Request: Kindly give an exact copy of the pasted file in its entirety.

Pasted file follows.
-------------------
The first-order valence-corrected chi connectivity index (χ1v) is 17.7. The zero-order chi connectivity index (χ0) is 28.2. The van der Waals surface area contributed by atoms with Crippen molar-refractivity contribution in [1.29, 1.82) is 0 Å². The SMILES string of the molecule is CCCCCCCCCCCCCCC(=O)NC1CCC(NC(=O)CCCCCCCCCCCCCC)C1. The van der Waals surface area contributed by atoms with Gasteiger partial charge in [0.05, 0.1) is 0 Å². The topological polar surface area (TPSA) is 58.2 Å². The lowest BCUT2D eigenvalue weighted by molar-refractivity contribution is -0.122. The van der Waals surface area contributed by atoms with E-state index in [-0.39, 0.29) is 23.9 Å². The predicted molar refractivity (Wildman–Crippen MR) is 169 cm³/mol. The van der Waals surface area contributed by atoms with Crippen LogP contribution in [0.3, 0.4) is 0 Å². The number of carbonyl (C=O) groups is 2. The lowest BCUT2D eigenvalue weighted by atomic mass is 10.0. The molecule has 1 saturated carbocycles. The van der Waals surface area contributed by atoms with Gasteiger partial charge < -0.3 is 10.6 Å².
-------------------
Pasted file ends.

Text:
The first-order valence-corrected chi connectivity index (χ1v) is 17.7. The zero-order chi connectivity index (χ0) is 28.2. The van der Waals surface area contributed by atoms with Crippen molar-refractivity contribution in [1.29, 1.82) is 0 Å². The SMILES string of the molecule is CCCCCCCCCCCCCCC(=O)NC1CCC(NC(=O)CCCCCCCCCCCCCC)C1. The van der Waals surface area contributed by atoms with Gasteiger partial charge in [0.05, 0.1) is 0 Å². The topological polar surface area (TPSA) is 58.2 Å². The lowest BCUT2D eigenvalue weighted by molar-refractivity contribution is -0.122. The van der Waals surface area contributed by atoms with E-state index in [-0.39, 0.29) is 23.9 Å². The predicted molar refractivity (Wildman–Crippen MR) is 169 cm³/mol. The van der Waals surface area contributed by atoms with Crippen LogP contribution in [0.3, 0.4) is 0 Å². The number of carbonyl (C=O) groups is 2. The lowest BCUT2D eigenvalue weighted by atomic mass is 10.0. The molecule has 1 saturated carbocycles. The van der Waals surface area contributed by atoms with Gasteiger partial charge < -0.3 is 10.6 Å².